Krakauer reconstructs the events with precision and insight, and his sense of narrative  is like liquid crack.  He has to be the best writer of reportorial nonfiction working today. It was only after a few chapters that I realized that the book was about how we as a society relate to such stories. Krakauer relates that his original Outside Magazine article provoked a storm of spite and outrage from ordinary people, many of them wilderness lovers, who felt that McCandless was a fool, disrespectful of the mountains and of nature, and deserved to die. I felt that way a little bit myself reading the story, especially concerning how cruelly McCandless rejects and abandons his parents and sister, and the many people who came to love him along his travels. In some ways he has the vibe of a sociopath, and seems like the kind of idealist who becomes a terrorist.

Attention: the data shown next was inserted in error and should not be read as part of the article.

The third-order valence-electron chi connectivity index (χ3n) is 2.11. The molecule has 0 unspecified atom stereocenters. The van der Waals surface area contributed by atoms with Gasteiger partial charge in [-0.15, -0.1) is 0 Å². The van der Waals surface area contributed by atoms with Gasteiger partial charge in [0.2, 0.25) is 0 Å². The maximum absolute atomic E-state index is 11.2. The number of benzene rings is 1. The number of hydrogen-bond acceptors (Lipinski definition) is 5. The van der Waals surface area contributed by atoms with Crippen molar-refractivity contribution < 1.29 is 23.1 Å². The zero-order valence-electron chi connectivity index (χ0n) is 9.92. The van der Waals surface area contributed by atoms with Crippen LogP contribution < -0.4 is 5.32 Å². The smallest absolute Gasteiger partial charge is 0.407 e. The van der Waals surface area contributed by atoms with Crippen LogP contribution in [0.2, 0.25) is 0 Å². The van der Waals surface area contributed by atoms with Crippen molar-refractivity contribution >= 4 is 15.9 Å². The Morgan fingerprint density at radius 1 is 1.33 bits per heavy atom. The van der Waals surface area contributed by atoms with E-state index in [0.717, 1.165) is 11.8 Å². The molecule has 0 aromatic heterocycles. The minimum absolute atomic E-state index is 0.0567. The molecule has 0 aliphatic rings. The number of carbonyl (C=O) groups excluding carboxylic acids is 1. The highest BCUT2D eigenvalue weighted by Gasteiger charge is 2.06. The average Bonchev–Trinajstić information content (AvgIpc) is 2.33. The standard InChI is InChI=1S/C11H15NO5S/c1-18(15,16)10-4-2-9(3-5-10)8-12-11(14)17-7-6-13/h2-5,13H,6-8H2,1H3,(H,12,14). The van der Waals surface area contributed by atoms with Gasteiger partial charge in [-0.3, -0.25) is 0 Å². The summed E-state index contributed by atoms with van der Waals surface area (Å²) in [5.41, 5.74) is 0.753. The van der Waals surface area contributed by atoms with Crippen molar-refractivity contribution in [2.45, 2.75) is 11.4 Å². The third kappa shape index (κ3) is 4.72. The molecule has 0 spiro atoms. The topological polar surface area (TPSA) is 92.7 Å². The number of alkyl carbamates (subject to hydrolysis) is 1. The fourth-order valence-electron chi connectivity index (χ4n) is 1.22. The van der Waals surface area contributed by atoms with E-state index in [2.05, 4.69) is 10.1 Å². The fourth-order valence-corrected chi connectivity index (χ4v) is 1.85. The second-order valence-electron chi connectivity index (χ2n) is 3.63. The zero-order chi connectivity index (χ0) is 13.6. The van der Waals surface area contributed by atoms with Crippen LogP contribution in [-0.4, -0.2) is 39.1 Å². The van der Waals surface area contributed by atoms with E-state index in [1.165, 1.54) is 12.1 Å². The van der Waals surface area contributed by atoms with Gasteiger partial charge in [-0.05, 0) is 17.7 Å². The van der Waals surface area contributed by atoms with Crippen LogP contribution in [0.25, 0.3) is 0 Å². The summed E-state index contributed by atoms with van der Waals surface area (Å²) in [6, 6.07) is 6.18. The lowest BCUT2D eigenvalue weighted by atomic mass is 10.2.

Krakauer doesn’t think so, though. He writes movingly of how he related to McCandless. Krakauer is a mountain-climber, has taken his own terrible risks with his life for the ephemeral rewards of adventure. He keenly feels McCandless’s youth. In a great chapter about one of his own young adventures, an attempt to climb a never-before-climbed face of an Alaskan mountain called the Devil’s Thumb, Krakauer writes “I knew that people sometimes died climbing mountains. But at the age of twenty-three, personal mortality—the idea of my own death—was still largely outside my conceptual grasp.” He views it as a tragedy that this by all accounts talented, honorable, hard-working and life-loving guy died so young. At the same time, he paints a balanced portrait of the family, the people hurt and the moral complexity of McCandless’s tale.

One of the most interesting parallels between McCandless’s life and Krakauer’s is that both men had brilliant, autocratic fathers who, while trying to force their sons to achieve got more than they bargained for. I’m going to close with a wonderful Donald Barthelme quote that Krakauer uses to lead the chapter about his attempt on the Devil’s Thumb. It’s not exactly about mountain climbing or starving to death on a bus, but it is about fathers and sons, and maybe that’s the same thing, right?